by Olivier Truc
Grand Central Publishing (April 1, 2014)
400 pages - 9.16 $ (kindle)
Tomorrow, the sun will rise for the first time in 40 days. Thirty minutes of daylight will herald the end of the polar night in Kautokeino, a small village in northern Norway, home to the indigenous Sami people.
But in the last hours of darkness, a precious artifact is stolen: an ancient Sami drum. The most important piece in the museum's collection, it was due to go on tour with a UN exhibition in a few short weeks.
Hours later, a man is murdered. Mattis, one of the last Sami reindeer herders, is found dead in his gumpy.
Are the two crimes connected? In a town fraught with tension--between the indigenous Samis fighting to keep their culture alive, the ultra-Lutheran Scandinavian colonists concerned with propagati-ng their own religion, and the greedy geologists eager to mine the region's ore deposits--it falls to two local police officers to solve the crimes. Klemet Nango, an experienced Sami officer, and Nina Nansen, his much younger partner from the south of Norway, must find the perpetrators before it's too late...
What's good about it
The atmosphere, freezing as hell, the Sami (unknown people for me but oh so interesting!), for its landscapes, immense and wild, for the love of the sun and of the daylight so rare in Lapland winter but so desired and desirable. Olivier Truc knows how to make an unknown place alive, close and familiar. This is his strength but sometimes it doesn't do well for some readers... Honey, who was trying for the first time a crime ficton, said after reading a single page "so much writing for just a single line of dialogue! Do you have something that moves more?" Because no, it's not face-paced, even though the two officers never stop to investigate but the distances and the cold weather does not help - it must be said - and everything takes longer time in this context so special, which makes this book very realistic in the end.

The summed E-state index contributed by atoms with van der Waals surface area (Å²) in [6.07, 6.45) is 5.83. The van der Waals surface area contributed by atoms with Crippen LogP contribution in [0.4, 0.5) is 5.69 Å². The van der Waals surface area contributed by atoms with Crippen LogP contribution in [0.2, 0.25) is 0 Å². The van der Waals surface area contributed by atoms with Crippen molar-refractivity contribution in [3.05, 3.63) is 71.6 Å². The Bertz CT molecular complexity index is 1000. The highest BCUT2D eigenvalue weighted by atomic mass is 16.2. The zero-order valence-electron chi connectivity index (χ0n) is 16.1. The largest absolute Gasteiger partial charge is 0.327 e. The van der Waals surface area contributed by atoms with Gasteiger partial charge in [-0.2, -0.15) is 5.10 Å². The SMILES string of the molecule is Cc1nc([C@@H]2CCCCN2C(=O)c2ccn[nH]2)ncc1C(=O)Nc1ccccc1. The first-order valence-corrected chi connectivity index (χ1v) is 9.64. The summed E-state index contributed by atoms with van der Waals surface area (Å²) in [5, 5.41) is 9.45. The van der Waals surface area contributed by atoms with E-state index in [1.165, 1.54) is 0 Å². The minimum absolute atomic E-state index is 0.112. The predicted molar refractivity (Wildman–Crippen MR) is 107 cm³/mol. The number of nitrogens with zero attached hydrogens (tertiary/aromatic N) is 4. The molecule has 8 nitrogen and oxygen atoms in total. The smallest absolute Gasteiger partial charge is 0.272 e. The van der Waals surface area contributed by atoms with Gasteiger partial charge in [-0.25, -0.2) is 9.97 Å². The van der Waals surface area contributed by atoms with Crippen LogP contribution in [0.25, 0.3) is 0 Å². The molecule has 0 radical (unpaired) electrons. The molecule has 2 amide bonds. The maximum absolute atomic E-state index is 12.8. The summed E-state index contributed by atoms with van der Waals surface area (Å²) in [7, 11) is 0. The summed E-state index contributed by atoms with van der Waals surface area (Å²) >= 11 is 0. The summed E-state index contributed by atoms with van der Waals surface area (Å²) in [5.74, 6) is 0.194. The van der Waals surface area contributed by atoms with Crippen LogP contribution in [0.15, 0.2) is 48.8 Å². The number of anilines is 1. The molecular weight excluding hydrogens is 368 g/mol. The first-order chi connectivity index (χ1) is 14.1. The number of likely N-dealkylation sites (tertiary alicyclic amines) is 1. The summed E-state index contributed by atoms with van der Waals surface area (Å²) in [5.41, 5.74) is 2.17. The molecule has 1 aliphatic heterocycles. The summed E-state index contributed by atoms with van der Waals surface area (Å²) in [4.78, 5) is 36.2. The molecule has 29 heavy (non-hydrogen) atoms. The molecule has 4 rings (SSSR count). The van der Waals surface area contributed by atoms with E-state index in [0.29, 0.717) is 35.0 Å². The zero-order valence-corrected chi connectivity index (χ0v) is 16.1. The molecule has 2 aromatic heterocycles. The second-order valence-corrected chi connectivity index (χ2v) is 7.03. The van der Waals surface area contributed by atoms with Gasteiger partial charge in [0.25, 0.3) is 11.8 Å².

Talking characters. Klemet and Nina, the two main sympathetic characters and police officer of the reindeer police, are very different, since Klemet, close to retirement, is Sami, while Nina is a cop just out of school and from a region south of the country where issues related to indigenous are unknown. Culture shock is present between these two, even if they finally manage to get along through their desire to unmask the killer. In other characters, we also have a racist cop
on the edge of caricature, a particularly nasty and rude person, an unscrupulous old farmer and a few more endearing old Sami. Despite some irritating (the villain was sometimes - especially towards the end - unnecessarily vulgar as if the author intended by the language used to make us understand that this man is the villain of the story. Process altogether very unnecessary and slightly irritating in my case), the characters really help us understand the Sami reality, the difficulties of coexistence between different cultures and the fragility of some lost traditions.
I enjoyed discovering the Sami culture that I absolutely didn't know of (surprising, right?), I also enjoyed being immersed in the landscapes of Lapland, I least enjoyed the biting cold so faithfully transpose (but it's probably due to the fact that the Quebec winter is too similar...) Noteworthy: the history of the mineral rush, very interesting. I least enjoyed the conclusion of the investigation, a bit fast compared to the slower pace of the book. But nonetheless Forty Days Without Shadow is a wealth of information both on the culture, geology and history of Lapland. That alone, is worth a look!
In a nutshell
Descriptive stories are not my cup of tea but I know that this book will appeal to fans of ethnological crime fiction because it's Olivier Truc's strength: being able to make us live in Lapland during the 400 pages of the book. This is a 3.5 / 5 for me.
Forty Days Without Shadow won several prices in Europe: prix du meilleur polar, prix mystère de la critique, prix quai du polar